EGU21-16035, updated on 04 Mar 2021
https://doi.org/10.5194/egusphere-egu21-16035
EGU General Assembly 2021
© Author(s) 2021. This work is distributed under
the Creative Commons Attribution 4.0 License.

Trace metal concentrations and OH defects in quartz from Amazon River sands & and perspectives for application to the marine record

Dominik Jaeger1,2, Roland Stalder1, Cristiano Chiessi3, André Sawakuchi4, and Michael Strasser2
Dominik Jaeger et al.
  • 1Institute of Mineralogy and Petrography, University of Innsbruck, Innsbruck, Austria
  • 2Department of Geology, University of Innsbruck, Innsbruck, Austria
  • 3School of Arts, Sciences and Humanities, University of São Paulo, São Paulo, Brazil
  • 4Institute of Geosciences, University of São Paulo, São Paulo, Brazil

Trace metal concentrations and associated hydrous lattice point defects (OH defects) in quartz can help reveal its host rock’s crystallization history and are easily quantified using electron microprobe and infrared spectroscopy, respectively. These chemical impurities are preserved throughout the sedimentary cycle and thus lend themselves as tracers for sediment provenance analyses, particularly in settings where “traditional” provenance tools, e.g., thermochronology and heavy mineral analysis, are difficult due to factors like low mineral fertility and aggressive tropical weathering.

In this study, we apply this provenance analysis tool to detrital, sand-sized quartz grains from the Amazon River and its major tributaries, draining the Andean orogen as well as the Guiana- and Central Brazil Shields. Trace metal and OH defect concentrations from individual catchments are spread out over wide and mutually overlapping ranges of values. This means that each individual quartz grain cannot be unequivocally attributed to one catchment. However, evaluation of a statistically sound number of grains reveals that Andean quartz is, on average, richer in the trace metal aluminum (and Al-related OH defects) than quartz derived from one of the shield sources.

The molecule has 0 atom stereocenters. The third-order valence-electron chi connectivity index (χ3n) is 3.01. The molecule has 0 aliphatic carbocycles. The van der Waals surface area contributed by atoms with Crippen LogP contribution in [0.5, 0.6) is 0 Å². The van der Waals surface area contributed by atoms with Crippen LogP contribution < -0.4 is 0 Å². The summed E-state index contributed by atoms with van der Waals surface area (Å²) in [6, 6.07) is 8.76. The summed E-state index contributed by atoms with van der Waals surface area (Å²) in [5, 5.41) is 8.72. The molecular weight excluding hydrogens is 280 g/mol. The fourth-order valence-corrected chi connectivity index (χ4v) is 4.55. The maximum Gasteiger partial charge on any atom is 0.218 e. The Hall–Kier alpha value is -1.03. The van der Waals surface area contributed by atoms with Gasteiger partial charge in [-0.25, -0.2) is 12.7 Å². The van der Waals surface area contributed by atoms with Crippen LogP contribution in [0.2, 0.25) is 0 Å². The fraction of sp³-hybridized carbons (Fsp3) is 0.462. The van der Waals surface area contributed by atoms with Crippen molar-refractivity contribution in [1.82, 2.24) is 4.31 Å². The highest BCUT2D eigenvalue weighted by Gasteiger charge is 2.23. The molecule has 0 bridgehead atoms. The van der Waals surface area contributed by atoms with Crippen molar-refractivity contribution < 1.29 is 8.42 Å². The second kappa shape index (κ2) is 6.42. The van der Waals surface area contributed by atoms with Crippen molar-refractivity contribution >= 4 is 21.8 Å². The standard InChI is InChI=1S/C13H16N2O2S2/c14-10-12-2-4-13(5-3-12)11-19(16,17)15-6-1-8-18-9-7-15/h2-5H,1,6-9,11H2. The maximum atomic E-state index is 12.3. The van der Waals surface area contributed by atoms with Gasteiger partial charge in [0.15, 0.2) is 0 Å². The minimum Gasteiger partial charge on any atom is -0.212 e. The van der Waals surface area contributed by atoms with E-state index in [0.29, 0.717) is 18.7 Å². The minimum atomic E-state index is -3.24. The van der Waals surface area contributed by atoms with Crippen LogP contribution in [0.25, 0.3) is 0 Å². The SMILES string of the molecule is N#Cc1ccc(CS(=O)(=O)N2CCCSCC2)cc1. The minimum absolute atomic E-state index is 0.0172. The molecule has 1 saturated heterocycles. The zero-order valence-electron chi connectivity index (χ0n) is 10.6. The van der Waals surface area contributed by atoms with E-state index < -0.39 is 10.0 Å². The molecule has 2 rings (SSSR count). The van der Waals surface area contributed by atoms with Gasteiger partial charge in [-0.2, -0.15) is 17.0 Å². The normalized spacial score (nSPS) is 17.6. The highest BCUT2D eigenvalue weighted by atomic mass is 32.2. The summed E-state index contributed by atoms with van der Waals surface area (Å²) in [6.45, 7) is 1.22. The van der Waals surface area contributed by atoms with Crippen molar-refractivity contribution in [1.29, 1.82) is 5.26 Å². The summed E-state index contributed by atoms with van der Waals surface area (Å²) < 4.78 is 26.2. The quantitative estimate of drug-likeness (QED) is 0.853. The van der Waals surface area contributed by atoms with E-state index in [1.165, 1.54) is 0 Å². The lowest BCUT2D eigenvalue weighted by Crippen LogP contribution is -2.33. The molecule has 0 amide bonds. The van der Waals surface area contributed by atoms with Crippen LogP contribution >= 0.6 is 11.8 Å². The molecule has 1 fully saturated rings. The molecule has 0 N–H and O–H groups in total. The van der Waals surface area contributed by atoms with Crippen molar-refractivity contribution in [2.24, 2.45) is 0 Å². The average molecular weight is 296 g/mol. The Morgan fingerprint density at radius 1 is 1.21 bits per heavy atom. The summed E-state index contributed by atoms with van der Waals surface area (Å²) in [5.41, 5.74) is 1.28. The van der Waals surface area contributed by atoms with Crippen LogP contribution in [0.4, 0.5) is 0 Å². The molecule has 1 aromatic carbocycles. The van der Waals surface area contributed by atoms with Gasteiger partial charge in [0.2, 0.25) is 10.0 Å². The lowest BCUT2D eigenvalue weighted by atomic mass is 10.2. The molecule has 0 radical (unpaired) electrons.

We evaluate our findings in the context of previous provenance studies on Amazon River sediments and discuss a potential future application of analyzing trace metals and OH defects in quartz in the offshore sediment record. Any past, major rearrangements in the Amazon watershed affecting the ratio of Andean vs. Shield-derived quartz grains should be detectable and our approach may therefore contribute to the reconstruction of Amazon drainage basin evolution.

How to cite: Jaeger, D., Stalder, R., Chiessi, C., Sawakuchi, A., and Strasser, M.: Trace metal concentrations and OH defects in quartz from Amazon River sands & and perspectives for application to the marine record, EGU General Assembly 2021, online, 19–30 Apr 2021, EGU21-16035, https://doi.org/10.5194/egusphere-egu21-16035, 2021.